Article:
Visa and MasterCard are adopting emerging communications technology called host card emulation (HCE), which is designed to power bank and merchant-led mobile payments apps with less reliance on phone hardware.

HCE allows mobile apps to bypass the phone's secure element to make Near Field Communication (NFC) payments. It also leaves payment credentials off the handset, potentially overcoming many of the barriers and concerns of mobile carriers.

"It's a simpler, less complex and less costly method in general for financial institutions to use to set up their mobile payment infrastructure," says Brad Greene, vice president of digital solutions in developed markets for Visa, who adds the card network will still support hardware-based mobile payments technology.

Visa is leveraging HCE to support Visa payWave contactless payments from smartphones.  There are several Visa issuers that are in pilot with HCE, though Visa did not disclose their names. The technology is also being positioned for merchants, Greene says.

Prior to the introduction of HCE, mobile wallets that rely on NFC for contactless payments had to get mobile carriers' approval before being granted access to the phone's secure element. This was most famously an issue for Google Wallet, which faced resistance from Verizon and other networks until Google adopted HCE in the latest version of its Android mobile operating system.

Separately, MasterCard plans to publish an HCE specification it developed over the past year with Capital One and Banco Sabadell.

"This technology approach is really to enable issuers to launch payment programs and we think [HCE] will allow them to launch faster and quicker and get to market easier," says James Anderson, group head of emerging payments at MasterCard, which is expected to publish its specification sometime during the first half of 2014. "[HCE] is an approach that will enable scaling and widespread adoption."

The announcements by Visa and MasterCard have sizable implications in that they give credibility to HCE and provide a framework for added payments technology development, says Jordan McKee, an analyst at Yankee Group.

"With NFC penetration in smartphones and point of sale terminals continuing to increase, these announcements are very timely," he says, adding the card network's moves will encourage the development of more issuer and merchant-led wallets with NFC.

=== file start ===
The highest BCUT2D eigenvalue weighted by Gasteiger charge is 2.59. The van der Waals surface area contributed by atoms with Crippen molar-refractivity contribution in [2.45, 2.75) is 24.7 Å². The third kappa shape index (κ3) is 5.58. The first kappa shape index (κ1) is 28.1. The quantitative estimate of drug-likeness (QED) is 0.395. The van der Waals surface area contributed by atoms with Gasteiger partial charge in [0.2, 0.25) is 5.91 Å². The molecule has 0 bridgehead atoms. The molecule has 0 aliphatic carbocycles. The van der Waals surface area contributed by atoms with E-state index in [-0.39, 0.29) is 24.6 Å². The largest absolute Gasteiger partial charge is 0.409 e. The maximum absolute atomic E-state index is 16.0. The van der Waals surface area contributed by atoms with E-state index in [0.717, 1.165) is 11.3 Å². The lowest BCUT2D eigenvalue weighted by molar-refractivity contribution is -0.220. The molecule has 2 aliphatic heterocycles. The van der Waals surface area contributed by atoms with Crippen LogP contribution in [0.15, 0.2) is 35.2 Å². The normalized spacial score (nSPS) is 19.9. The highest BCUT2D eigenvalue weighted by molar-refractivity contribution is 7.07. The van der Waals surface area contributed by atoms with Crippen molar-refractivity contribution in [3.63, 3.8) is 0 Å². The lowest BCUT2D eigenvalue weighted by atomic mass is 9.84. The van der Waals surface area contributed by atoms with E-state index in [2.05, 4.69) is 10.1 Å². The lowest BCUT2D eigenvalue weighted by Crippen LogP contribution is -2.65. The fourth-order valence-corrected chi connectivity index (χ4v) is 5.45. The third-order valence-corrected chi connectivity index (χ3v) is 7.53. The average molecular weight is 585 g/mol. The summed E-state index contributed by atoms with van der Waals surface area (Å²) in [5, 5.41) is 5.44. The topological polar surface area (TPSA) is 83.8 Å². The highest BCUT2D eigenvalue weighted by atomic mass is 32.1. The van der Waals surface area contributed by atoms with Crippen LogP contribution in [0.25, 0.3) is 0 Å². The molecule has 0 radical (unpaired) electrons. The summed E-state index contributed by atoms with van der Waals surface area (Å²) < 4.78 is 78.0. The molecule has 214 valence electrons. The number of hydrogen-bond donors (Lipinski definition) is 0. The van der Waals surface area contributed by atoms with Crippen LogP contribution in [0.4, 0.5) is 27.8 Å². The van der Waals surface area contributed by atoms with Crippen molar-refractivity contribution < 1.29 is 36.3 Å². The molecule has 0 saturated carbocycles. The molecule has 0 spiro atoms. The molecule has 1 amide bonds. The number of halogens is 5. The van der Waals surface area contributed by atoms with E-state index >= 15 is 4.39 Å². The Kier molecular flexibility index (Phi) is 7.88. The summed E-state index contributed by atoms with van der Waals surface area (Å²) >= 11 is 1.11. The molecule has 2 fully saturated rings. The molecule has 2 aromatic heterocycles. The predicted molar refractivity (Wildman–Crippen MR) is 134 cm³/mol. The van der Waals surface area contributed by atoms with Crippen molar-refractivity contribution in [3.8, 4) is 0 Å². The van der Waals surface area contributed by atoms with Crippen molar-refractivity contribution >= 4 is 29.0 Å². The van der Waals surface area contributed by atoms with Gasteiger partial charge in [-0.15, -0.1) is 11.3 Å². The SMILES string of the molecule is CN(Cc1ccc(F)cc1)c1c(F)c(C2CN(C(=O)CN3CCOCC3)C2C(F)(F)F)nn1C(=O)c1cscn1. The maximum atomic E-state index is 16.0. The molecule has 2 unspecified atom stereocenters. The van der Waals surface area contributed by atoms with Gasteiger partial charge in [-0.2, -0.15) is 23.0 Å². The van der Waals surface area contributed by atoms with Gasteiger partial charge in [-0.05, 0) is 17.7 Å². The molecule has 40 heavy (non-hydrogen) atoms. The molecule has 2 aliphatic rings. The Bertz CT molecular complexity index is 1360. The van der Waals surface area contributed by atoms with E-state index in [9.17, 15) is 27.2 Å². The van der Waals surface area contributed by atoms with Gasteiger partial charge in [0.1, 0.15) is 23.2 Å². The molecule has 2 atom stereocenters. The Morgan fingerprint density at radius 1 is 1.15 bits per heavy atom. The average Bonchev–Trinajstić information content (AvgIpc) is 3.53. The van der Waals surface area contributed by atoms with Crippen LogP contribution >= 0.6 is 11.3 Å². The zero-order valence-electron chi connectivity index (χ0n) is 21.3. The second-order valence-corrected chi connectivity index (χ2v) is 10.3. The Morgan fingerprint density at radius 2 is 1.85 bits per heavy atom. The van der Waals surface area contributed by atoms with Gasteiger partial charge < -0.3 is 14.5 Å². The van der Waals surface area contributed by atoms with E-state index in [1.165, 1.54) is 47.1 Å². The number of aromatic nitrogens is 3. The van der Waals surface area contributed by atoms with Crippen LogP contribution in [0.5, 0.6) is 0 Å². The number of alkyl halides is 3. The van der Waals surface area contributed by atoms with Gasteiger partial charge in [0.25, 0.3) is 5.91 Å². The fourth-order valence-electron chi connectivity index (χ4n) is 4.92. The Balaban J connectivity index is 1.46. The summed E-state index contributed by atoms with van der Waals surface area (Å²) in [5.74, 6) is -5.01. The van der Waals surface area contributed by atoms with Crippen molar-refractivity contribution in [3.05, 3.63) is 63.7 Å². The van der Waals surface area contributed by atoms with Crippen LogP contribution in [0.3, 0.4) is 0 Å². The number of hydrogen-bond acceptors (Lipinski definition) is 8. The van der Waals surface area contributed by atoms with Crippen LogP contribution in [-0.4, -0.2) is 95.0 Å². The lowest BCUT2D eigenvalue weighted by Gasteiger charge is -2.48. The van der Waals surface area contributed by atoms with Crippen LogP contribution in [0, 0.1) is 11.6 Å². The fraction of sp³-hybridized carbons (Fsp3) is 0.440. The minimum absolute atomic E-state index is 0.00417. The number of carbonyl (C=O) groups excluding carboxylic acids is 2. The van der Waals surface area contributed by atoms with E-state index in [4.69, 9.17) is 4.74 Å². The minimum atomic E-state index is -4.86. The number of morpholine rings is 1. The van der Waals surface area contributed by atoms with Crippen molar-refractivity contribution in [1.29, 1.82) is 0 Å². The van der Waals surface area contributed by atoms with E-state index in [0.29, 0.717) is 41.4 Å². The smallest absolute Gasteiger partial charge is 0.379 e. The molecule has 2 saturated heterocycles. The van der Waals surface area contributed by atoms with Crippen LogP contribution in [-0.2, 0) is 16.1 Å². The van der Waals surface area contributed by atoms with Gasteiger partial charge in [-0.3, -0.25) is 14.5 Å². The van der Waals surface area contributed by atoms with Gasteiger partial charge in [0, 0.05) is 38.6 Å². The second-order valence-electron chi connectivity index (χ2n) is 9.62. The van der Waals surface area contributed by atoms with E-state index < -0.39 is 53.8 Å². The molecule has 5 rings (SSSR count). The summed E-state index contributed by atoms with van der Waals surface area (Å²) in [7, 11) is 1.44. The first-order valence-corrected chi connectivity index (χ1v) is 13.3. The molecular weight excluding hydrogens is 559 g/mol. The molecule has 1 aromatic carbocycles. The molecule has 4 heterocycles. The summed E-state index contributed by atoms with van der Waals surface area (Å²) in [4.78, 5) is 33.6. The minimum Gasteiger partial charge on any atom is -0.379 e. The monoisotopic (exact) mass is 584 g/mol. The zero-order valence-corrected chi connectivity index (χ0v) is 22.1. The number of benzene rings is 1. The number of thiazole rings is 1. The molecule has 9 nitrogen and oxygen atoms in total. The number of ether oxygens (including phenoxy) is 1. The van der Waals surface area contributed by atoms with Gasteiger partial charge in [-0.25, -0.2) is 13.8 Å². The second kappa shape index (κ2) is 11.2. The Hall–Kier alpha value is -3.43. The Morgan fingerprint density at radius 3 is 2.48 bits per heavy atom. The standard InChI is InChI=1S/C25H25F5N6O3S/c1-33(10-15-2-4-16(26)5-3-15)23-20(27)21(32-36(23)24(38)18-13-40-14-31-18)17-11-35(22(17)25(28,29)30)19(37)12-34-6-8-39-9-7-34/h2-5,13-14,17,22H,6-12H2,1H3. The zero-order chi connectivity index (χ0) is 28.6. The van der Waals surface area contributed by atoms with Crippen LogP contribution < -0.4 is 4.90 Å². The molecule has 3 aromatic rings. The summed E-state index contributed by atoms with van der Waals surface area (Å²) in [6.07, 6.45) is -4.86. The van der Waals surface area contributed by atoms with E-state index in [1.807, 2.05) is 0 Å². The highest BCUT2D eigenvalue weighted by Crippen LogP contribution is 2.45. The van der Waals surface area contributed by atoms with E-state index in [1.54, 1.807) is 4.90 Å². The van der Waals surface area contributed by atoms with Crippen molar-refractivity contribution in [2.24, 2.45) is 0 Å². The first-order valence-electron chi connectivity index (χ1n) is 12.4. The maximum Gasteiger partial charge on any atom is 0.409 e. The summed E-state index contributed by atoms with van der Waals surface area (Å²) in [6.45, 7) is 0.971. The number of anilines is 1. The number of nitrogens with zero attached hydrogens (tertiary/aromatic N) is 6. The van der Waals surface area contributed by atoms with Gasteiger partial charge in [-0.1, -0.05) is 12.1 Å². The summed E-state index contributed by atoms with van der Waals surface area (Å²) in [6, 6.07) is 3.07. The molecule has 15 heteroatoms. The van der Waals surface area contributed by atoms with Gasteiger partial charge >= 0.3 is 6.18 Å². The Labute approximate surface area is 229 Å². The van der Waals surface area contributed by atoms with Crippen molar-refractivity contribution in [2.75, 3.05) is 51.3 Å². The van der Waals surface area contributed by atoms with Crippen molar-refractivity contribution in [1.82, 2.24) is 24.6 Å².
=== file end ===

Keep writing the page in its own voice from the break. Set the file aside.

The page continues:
Other companies are also using HCE, thanks in part to Google' s addition of the technology in version 4.4 of its Android mobile operating system, nicknamed KitKat. And Bankinter said this week it would use HCE to design a mobile wallet for the Spanish market.

"HCE certainly has the potential to breathe life into contactless/ NFC payments," says Zil Bareisis, a senior analyst at Celent. "The only word of caution is that it is still only available on Android, so iOS devices still remain outside the scope for now."

Apple did not return a request for comment by deadline. Apple has never included NFC tech in its iPhone handsets, but the company supports an alternative wireless technology, Bluetooth Low Energy, in its iBeacons. Greene would not say if Visa is lobbying Apple to support NFC or HCE.

"What we've done is signal Visa's support for this technology as an additional deployment option," Greene says. "What other companies choose to do is their choice. We are gratified that Android, which has tremendous market share, has HCE capabilities."

MasterCard's Anderson says he hopes Apple will adopt a similar technology. "I don't think that consumers who use Apple devices or Android devices see the use of their devices in a different way," Anderson says. "We would live to see [Apple] develop something similar, but Apple keeps their product plans pretty close to the vest."

HCE also gives banks and card companies a contactless payment option that doesn't rely on mobile carriers and manufactures, says Gareth Lodge, a senior analyst at Celent.

"It feels as though the balance of power has tipped back slightly towards the banks, as they still own the funding mechanism," Lodge says.

In Europe, however, that power may be fleeting, Lodge says. Pending regulations under the Payment Services Directive will require banks to provide access to account-level information to third parties. "While likely a few years off, that potentially has wide-ranging implications," he says. 

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